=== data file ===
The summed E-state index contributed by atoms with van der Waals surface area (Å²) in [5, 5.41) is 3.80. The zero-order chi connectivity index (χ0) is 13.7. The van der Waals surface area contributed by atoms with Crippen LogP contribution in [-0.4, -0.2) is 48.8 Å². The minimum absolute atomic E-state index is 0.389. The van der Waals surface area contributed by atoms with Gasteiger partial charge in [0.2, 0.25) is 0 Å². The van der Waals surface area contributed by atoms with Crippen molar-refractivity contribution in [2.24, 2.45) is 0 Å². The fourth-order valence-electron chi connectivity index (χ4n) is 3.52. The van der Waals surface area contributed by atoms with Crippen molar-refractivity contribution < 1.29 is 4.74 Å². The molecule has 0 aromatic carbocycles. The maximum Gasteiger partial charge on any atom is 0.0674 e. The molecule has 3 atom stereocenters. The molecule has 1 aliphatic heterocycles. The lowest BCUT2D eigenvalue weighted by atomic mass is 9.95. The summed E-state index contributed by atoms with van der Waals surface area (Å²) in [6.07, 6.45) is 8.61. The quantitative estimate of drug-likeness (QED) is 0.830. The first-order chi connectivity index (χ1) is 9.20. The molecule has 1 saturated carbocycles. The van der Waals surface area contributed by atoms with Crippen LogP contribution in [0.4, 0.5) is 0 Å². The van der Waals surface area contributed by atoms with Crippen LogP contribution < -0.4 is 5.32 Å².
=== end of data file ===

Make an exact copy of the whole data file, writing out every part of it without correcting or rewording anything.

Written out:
The summed E-state index contributed by atoms with van der Waals surface area (Å²) in [5, 5.41) is 3.80. The zero-order chi connectivity index (χ0) is 13.7. The van der Waals surface area contributed by atoms with Crippen LogP contribution in [-0.4, -0.2) is 48.8 Å². The minimum absolute atomic E-state index is 0.389. The van der Waals surface area contributed by atoms with Gasteiger partial charge in [0.2, 0.25) is 0 Å². The van der Waals surface area contributed by atoms with Crippen molar-refractivity contribution in [2.24, 2.45) is 0 Å². The fourth-order valence-electron chi connectivity index (χ4n) is 3.52. The van der Waals surface area contributed by atoms with Crippen molar-refractivity contribution < 1.29 is 4.74 Å². The molecule has 0 aromatic carbocycles. The maximum Gasteiger partial charge on any atom is 0.0674 e. The molecule has 3 atom stereocenters. The molecule has 1 aliphatic heterocycles. The lowest BCUT2D eigenvalue weighted by atomic mass is 9.95. The summed E-state index contributed by atoms with van der Waals surface area (Å²) in [6.07, 6.45) is 8.61. The quantitative estimate of drug-likeness (QED) is 0.830. The first-order chi connectivity index (χ1) is 9.20. The molecule has 1 saturated carbocycles. The van der Waals surface area contributed by atoms with Crippen LogP contribution in [0.4, 0.5) is 0 Å². The van der Waals surface area contributed by atoms with Crippen LogP contribution < -0.4 is 5.32 Å².